Throughout 2019 we have been conducting a transparency review of 10 UK government departments and two cross-government funds. As these departments have come to understand the details of our methodology, learn about the International Aid Transparency Initiative (IATI) standard and invest in the systems and processes to enable greater transparency, there has been a steady increase in the number of departments providing data, and the comprehensiveness of this data. Consequently there is now a lot more information freely available on UK aid spending which until as recently as August was simply not available. In a new blog, Elma Jenkins reflects on the newly available data, what it tells us about UK aid spending and the many questions it raises.
We are launching a new 2.5 year initiative to increase support for the transparency of Development Finance Institutions (DFIs). It follows a 12-month scoping exercise, and we’re now embarking on a focused, strategic programme to move things forward. Based on our initial research, and the previous work of academics, practitioners and policy-makers, we have set out a collaborative, evidence-based approach that we believe can inform and improve DFI transparency, accountability and decision-making.
How do we measure aid transparency? Find out more about the updated methodology that we’ll be using for the 2020 Aid Transparency Index.
Gary Forster and Henry Lewis are just back from Cox’s Bazar in Bangladesh. They have been finishing the research stage of our humanitarian transparency project –trying to understand the data needs and challenges of humanitarian actors on the ground, and how they might be addressed. In a new blog with our partners Ruba Ishak and Max Seilern from Ground Truth Solutions, they reflect on their experience in Bangladesh and the insights shared by interviewees who are dealing with one of the biggest refugee crises in the world.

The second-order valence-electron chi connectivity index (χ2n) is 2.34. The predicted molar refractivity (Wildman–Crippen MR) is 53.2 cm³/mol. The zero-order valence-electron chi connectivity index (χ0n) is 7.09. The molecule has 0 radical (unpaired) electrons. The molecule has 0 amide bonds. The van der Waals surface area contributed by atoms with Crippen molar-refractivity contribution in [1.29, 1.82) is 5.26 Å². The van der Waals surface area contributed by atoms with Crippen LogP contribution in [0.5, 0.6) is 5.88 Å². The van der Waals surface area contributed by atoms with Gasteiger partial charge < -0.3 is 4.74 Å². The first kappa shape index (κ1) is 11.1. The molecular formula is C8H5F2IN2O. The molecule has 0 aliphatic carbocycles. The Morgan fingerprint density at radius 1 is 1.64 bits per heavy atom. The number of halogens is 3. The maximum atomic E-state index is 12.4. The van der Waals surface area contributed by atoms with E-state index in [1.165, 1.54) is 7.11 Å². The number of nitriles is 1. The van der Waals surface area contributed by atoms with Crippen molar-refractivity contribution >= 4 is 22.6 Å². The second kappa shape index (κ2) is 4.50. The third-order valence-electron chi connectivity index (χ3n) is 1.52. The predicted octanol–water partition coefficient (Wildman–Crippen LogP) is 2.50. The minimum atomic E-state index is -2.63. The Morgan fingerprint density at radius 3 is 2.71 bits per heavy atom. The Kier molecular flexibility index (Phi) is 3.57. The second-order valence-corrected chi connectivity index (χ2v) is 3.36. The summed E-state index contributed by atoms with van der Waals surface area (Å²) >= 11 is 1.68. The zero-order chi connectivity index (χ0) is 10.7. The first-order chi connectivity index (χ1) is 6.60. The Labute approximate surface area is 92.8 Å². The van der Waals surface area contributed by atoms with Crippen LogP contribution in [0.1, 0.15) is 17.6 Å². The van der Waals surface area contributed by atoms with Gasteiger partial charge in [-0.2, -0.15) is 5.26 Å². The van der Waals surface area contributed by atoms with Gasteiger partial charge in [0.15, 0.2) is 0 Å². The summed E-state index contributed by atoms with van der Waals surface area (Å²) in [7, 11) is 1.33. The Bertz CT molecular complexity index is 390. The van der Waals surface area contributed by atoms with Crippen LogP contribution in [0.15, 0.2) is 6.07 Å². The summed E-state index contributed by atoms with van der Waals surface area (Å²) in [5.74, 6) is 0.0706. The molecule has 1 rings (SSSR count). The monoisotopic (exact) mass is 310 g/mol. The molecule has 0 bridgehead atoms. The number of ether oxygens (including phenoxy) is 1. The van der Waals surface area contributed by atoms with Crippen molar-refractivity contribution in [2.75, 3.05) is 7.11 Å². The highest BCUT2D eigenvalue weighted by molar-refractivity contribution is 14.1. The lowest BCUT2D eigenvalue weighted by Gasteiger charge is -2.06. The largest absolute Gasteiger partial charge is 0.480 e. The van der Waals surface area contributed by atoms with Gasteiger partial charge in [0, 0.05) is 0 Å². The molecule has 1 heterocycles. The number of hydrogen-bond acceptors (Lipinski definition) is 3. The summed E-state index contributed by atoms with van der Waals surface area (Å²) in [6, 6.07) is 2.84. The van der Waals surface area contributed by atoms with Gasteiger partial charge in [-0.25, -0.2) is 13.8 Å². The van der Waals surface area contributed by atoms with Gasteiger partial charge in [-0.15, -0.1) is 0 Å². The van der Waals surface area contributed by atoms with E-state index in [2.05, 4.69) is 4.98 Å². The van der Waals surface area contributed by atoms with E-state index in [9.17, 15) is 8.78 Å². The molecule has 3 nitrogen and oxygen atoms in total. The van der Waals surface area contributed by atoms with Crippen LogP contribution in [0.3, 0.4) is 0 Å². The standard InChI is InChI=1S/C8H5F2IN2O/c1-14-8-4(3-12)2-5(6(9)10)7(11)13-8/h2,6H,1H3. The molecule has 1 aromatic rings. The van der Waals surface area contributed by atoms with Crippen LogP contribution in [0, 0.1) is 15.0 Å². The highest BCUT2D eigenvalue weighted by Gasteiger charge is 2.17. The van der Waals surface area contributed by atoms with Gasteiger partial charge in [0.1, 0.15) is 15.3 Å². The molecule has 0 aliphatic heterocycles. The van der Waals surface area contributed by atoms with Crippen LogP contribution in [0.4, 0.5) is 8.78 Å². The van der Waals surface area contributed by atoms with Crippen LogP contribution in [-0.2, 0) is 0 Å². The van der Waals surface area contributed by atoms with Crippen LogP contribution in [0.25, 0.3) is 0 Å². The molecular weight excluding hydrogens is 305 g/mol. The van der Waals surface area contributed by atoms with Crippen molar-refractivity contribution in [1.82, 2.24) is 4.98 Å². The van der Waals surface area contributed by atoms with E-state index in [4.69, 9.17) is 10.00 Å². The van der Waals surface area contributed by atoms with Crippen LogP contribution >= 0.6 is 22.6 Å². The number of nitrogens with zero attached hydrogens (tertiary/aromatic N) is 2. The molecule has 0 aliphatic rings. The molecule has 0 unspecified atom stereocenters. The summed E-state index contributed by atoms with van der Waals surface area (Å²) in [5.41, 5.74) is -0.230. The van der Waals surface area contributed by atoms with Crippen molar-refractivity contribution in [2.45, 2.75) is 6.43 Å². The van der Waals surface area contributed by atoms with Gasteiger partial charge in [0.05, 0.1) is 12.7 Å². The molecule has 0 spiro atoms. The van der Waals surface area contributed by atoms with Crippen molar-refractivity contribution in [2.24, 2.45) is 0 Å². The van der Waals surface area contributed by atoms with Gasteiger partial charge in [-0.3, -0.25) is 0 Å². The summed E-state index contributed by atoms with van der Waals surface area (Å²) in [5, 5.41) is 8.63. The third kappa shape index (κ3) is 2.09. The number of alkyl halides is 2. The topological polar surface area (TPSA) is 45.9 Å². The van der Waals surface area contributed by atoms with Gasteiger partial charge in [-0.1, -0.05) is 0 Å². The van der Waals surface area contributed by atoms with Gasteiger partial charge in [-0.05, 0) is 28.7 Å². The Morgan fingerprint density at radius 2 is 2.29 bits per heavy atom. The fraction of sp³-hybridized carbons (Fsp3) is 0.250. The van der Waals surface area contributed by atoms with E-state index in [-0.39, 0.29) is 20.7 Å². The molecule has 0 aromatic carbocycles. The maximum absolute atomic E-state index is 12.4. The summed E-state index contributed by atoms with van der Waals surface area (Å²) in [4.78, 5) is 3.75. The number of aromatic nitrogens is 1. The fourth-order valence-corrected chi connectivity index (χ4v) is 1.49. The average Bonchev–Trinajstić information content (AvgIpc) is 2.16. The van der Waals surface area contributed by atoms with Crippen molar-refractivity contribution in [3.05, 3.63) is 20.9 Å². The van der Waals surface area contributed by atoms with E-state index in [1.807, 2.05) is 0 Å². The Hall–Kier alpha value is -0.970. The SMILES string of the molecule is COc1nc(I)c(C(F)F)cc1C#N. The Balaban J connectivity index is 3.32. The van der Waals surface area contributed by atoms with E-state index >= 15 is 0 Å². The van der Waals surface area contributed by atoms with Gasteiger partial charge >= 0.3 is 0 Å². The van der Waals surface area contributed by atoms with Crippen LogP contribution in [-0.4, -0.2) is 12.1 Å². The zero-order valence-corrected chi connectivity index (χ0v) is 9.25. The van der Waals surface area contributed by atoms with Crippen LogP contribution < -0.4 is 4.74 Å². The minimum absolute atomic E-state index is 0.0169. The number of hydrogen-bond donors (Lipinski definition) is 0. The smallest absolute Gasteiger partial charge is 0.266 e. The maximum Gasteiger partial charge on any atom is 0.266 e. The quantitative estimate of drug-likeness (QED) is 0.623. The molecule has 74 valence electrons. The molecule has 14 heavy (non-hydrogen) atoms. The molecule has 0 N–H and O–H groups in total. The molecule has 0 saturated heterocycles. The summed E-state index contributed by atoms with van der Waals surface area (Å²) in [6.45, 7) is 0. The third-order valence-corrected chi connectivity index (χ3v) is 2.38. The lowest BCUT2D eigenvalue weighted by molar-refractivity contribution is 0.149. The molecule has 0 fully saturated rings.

Scheduled to open its doors this fall, the new US Development Finance Corporation has some ambitious and welcome goals. George Ingram and Sally Paxton consider the key issues for the new institution to address if it is to set the gold standard for a modern and transparent DFI.
Information sharing during protracted humanitarian emergencies can often be complex and face a number of barriers, particularly for local and national responders. Therefore, since January 2019 we have been working with Ground Truth Solutions to better understand the data needs and challenges of these types of humanitarian actors. Building on desk based research, key stakeholder interviews and an online survey, the project has reached the on-the-ground research phase. Whilst it is too early to share the final findings of the work, in this blog we share some reflections from the first of our two country deep dives; our trip in August 2019 to Erbil, Iraq.